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DRIVING WITHOUT INSURANCE TICKET

In Ontario, vehicles are required to be insured by their owners before being driven. “Operate Motor Vehicle – No Insurance” falls under Compulsory Automobile Insurance Act (CAIA) section 2(1)(a). Automobile insurance protects both the driver as well as anyone else impacted by their driving due to property damage, injury, or death. Not only could failing to have proper insurance result in devastating financial hardship should you be sued in the event of an accident, it could also lead to being charged by the police and the facing severe court penalties.
WHAT IS “OPERATE MOTOR VEHICLE – NO INSURANCE?”
Operating a motor vehicle without insurance falls under section 2(1)(a) of the CAIA: “2 (1) Subject to the regulations, no owner or lessee of a motor vehicle shall,
  1. operate the motor vehicle; or
  2. cause or permit the motor vehicle to be operated,
on a highway unless the motor vehicle is insured under a contract of automobile insurance.” Section 2(1)(a) alleges that the owner or lessee of the vehicle has driven without proper insurance coverage. Whereas section 2(1)(b) alleges that the owner or lessee of the uninsured vehicle permitted the vehicle to be driven by another person.
DEFINITIONS:
“automobile insurance” means insurance against liability arising out of bodily injury to or the death of a person or loss of or damage to property caused by a motor vehicle or the use or operation thereof, and which,
  1. insures at least to the limit required by section 251 of the Insurance Act,
  2. provides the statutory accident benefits set out in the Statutory Accident Benefits Schedule under the Insurance Act, and
  3. provides the benefits prescribed under section 265 of the Insurance Act; (“assurance-automobile”)
“Contract of automobile insurance” is defined as a contract of automobile insurance made with an insurer. “motor vehicle” has the same meaning as in the Highway Traffic Act and includes trailers and accessories and equipment of a motor vehicle
The owner of a non-insured vehicle can also be charged with providing false evidence of insurance to the police under CAIA s.2(3)(b): “surrenders an insurance card for inspection to a police officer, when requested to do so, purporting to show that the motor vehicle is insured under a contract of automobile insurance when the motor vehicle is not so insured” If the driver of a motor vehicle simply does not provide their proof of insurance to the police when requested to do so, they may be charged under CAIA s.3(1): “3 (1) An operator of a motor vehicle on a highway shall have in the motor vehicle at all times,
  1. an insurance card for the motor vehicle; or
  2. an insurance card evidencing that the operator is insured under a contract of automobile insurance,
and the operator shall surrender the insurance card for reasonable inspection upon the demand of a police officer. R.S.O. 1990, c. C.25, s. 3 (1).” These four sections of insurance related charges are generally referred to as:
  • 2(1)(a) Owner Operate Motor Vehicle – No Insurance
  • 2(1)(b) Permit Operate Motor Vehicle – No Insurance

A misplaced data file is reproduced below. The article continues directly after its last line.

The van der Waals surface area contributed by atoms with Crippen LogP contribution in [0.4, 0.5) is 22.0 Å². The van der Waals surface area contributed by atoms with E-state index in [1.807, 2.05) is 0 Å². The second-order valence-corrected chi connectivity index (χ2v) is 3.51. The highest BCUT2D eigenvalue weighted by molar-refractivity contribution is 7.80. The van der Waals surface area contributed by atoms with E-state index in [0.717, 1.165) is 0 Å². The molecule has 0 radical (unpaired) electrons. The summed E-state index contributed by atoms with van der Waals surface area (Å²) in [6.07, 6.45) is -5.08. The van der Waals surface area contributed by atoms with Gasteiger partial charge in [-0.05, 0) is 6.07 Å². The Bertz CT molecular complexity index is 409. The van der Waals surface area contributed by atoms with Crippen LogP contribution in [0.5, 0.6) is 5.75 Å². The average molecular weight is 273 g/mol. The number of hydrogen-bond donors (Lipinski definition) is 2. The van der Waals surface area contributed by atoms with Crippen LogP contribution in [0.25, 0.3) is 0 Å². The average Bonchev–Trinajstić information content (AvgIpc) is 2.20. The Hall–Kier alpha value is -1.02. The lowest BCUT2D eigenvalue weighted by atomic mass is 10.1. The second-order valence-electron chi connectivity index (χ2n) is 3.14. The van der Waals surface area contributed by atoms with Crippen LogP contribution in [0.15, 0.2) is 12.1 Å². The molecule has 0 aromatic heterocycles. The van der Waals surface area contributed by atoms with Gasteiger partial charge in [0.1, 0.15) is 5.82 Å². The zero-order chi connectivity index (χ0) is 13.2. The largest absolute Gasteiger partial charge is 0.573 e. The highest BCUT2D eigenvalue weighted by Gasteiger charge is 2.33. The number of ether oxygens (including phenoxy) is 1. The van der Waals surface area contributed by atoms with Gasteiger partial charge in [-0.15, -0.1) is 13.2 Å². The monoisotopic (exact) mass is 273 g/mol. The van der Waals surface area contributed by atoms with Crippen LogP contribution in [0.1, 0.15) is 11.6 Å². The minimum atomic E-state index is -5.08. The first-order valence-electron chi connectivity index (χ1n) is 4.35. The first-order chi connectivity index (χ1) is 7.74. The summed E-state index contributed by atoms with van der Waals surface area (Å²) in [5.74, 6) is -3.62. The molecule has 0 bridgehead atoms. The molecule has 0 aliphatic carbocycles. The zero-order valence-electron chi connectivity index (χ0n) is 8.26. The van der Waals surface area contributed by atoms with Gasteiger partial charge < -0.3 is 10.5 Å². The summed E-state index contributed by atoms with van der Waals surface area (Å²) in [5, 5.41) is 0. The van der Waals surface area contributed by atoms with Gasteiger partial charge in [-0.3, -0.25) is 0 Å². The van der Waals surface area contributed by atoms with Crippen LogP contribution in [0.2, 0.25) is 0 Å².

• 2(3)(b) Produce False Proof of Insurance
  • 3(1) Fail to Surrender insurance Car
WHAT ARE THE PENALTIES FOR DRIVING WITHOUT INSURANCE?
Generally, a court conviction will have three areas of penalties:
  • Court penalties
  • MTO penalties
  • Impact to insurance
The court penalties for driving without insurance, permitting a person to drive a motor vehicle without insurance, or providing false proof of insurance are defined under CAIA s.2(3): “is guilty of an offence and is liable on a first conviction to a fine of not less than $5,000 and not more than $25,000 and on a subsequent conviction to a fine of not less than $10,000 and not more than $50,000 and, in addition, his or her driver’s licence may be suspended for a period of not more than one year. R.S.O. 1990, c. C.25, s. 2 (3); 1996, c. 21, s. 50 (4); 2002, c. 22, s. 33.” It is important to note that the fines listed are also subject to a 25% victim fine surcharge. As such, the penalties for a first or subsequent conviction would be:
Offence Total Payable Fine Suspension
First $6,250 to $31,250 Up to 1 year
Subsequent $12,500 to $62,500 Up to 1 year
Being found guilty would also result in a record of conviction being entered against your driving history. A conviction under one of the subsections of CAIA s.2 may result in being cancelled from standard insurance coverage and being forced to seek out a high-risk insurance policy. For many Ontario drivers the cost of high-risk insurance may simply be unaffordable leading to a much longer period of being unable to legally drive. The much lesser offence of Fail to Surrender insurance card would carry a total-payable fine of $65 and generally have a comparably minor impact to insurance.
WHAT SHOULD I DO IF I’M CHARGED?
Being charged for driving without insurance is very serious. The consequences of a conviction are enormous. If you are charged by the police, it is important to immediately seek out the information that you will need to make important legal decisions. Being unaware of the law or the court process can result in legal missteps that can result in a conviction and penalties that will impact your life for years to come. Obtaining legal representation puts a licenced, knowledgeable, and experience paralegal in the courtroom on your behalf to protect your interests in reducing or eliminating the consequences of a possible conviction. If you have been charged by the police, our team is here to help you. OTD Ticket Defenders Legal Services provides a no-cost, no-commitment initial consultation to assist you. Our friendly staff can be reached via the toll-free number 1-844-647-6869, by email at info@otdlegal.ca, or by text at 226-240-2480. You can also request a consultation online and one of our staff will contact you directly to assist you.